# Is non-monotonic local non-satiation supported by consumer theory in economics?

In general (Walrasian) equilibrium, local non-satiation is one of the assumptions that guarantee existence of equilibrium. Question is, is non-monotonic local non-satiation preference supported by rational consumer theory in economics?

• Do you mean is the theory supported by empirical evidence? – Pburg Jan 6 '15 at 13:36

Suppose we're talking about some bundle of consumables, $x$. If preferences are monotone, either weakly or strongly, the general idea is that more is better. With local non-satiation the idea is that, no matter what $x$ you have, there is always some small change in $x$ that would make you better off.

Is your question, does there exist rational preferences where:

1. More is better does not hold.
2. You can always make a tiny change that leads to a preferable bundle.

Imagine a consumption set on the surface of an infinite dimensional unit sphere, where the dimensions are indexed by the counting numbers and represent different varieties of goods. The consumer prefers goods found in higher dimensions. So the 1 unit of good on the second dimension is preferred to the 1 unit of good on the first dimension.

Thus, the consumer is never satiated because they would always prefer one unit of a good found in a higher dimension, and there are infinitely many dimensions. But these preferences do not satisfy monotonicity, because you must always give up a little bit of at least one good to acquire more of another.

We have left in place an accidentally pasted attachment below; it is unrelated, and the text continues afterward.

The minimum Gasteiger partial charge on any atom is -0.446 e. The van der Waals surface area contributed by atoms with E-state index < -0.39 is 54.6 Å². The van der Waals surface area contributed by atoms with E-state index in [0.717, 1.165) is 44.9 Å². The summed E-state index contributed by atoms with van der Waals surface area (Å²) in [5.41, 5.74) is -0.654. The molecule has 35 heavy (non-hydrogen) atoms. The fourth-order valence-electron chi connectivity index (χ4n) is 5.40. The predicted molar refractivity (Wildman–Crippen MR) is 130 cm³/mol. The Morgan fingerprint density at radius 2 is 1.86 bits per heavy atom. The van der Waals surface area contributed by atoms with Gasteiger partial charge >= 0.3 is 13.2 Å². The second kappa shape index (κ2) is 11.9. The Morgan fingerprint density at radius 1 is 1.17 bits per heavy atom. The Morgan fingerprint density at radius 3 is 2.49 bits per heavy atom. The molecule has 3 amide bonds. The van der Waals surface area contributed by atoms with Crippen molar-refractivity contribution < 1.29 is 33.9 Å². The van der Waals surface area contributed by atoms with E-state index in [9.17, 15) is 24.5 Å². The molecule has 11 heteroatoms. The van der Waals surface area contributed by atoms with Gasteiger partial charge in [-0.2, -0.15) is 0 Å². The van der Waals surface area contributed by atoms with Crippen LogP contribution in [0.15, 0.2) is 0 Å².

Hence, these preferences are rational, because you can rank all pairs on the surface of the sphere, and transitivity holds trivially.

• Also, note I did not mention general equilibrium in this answer--I simply focused on the second part of your question. – Bryce Jan 6 '15 at 17:00
• Just wondering: Do these preferences correspond to any kind of realistic or empirically documented behavior? Is this a known formulation or does it just happen to demonstrate the principle? – shadowtalker Jan 10 '15 at 22:31
• -1 The unit sphere is not a natural consumption set in any context. Lns makes perfect sense in finite dimensional contexts and for good reasons, general equilibrium theory with infinitely dimensional commodity spaces uses generally stronger assumptions. Most importantly, on a purely technical level, lns is a notion that involves the topology and it is not clear what topology you have in mind. For such a fancy example, you should be a bit more explicit. – Michael Greinecker Jan 11 '15 at 11:02

The simplest examples of preferences which are lns but not monotonic come from allowing satiation for some commodities, but greed for others. Here is a simple example given by a utility function on $\mathbb{R}^2_+$: $$u(x,y)=x-|7-y|.$$ The consumer always wants more of the first good but is satiated with respect to the second good at having $7$ units of it.